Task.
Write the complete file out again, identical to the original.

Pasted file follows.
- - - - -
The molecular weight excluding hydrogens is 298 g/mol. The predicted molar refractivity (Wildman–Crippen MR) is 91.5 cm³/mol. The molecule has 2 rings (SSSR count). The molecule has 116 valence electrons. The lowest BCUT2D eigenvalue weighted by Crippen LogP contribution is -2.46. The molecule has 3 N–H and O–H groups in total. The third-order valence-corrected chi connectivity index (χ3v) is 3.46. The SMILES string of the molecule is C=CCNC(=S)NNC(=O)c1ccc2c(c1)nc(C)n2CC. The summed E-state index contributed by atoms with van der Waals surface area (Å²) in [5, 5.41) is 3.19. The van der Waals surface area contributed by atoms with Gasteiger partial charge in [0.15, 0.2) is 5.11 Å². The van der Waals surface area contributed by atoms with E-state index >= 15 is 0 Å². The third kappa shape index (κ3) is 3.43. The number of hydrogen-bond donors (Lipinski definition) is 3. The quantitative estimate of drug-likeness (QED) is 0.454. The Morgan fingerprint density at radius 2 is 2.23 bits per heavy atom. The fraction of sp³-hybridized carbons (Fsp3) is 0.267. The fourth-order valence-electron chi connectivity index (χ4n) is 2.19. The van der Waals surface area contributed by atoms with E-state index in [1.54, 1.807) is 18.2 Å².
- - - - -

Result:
The molecular weight excluding hydrogens is 298 g/mol. The predicted molar refractivity (Wildman–Crippen MR) is 91.5 cm³/mol. The molecule has 2 rings (SSSR count). The molecule has 116 valence electrons. The lowest BCUT2D eigenvalue weighted by Crippen LogP contribution is -2.46. The molecule has 3 N–H and O–H groups in total. The third-order valence-corrected chi connectivity index (χ3v) is 3.46. The SMILES string of the molecule is C=CCNC(=S)NNC(=O)c1ccc2c(c1)nc(C)n2CC. The summed E-state index contributed by atoms with van der Waals surface area (Å²) in [5, 5.41) is 3.19. The van der Waals surface area contributed by atoms with Gasteiger partial charge in [0.15, 0.2) is 5.11 Å². The van der Waals surface area contributed by atoms with E-state index >= 15 is 0 Å². The third kappa shape index (κ3) is 3.43. The number of hydrogen-bond donors (Lipinski definition) is 3. The quantitative estimate of drug-likeness (QED) is 0.454. The Morgan fingerprint density at radius 2 is 2.23 bits per heavy atom. The fraction of sp³-hybridized carbons (Fsp3) is 0.267. The fourth-order valence-electron chi connectivity index (χ4n) is 2.19. The van der Waals surface area contributed by atoms with E-state index in [1.54, 1.807) is 18.2 Å².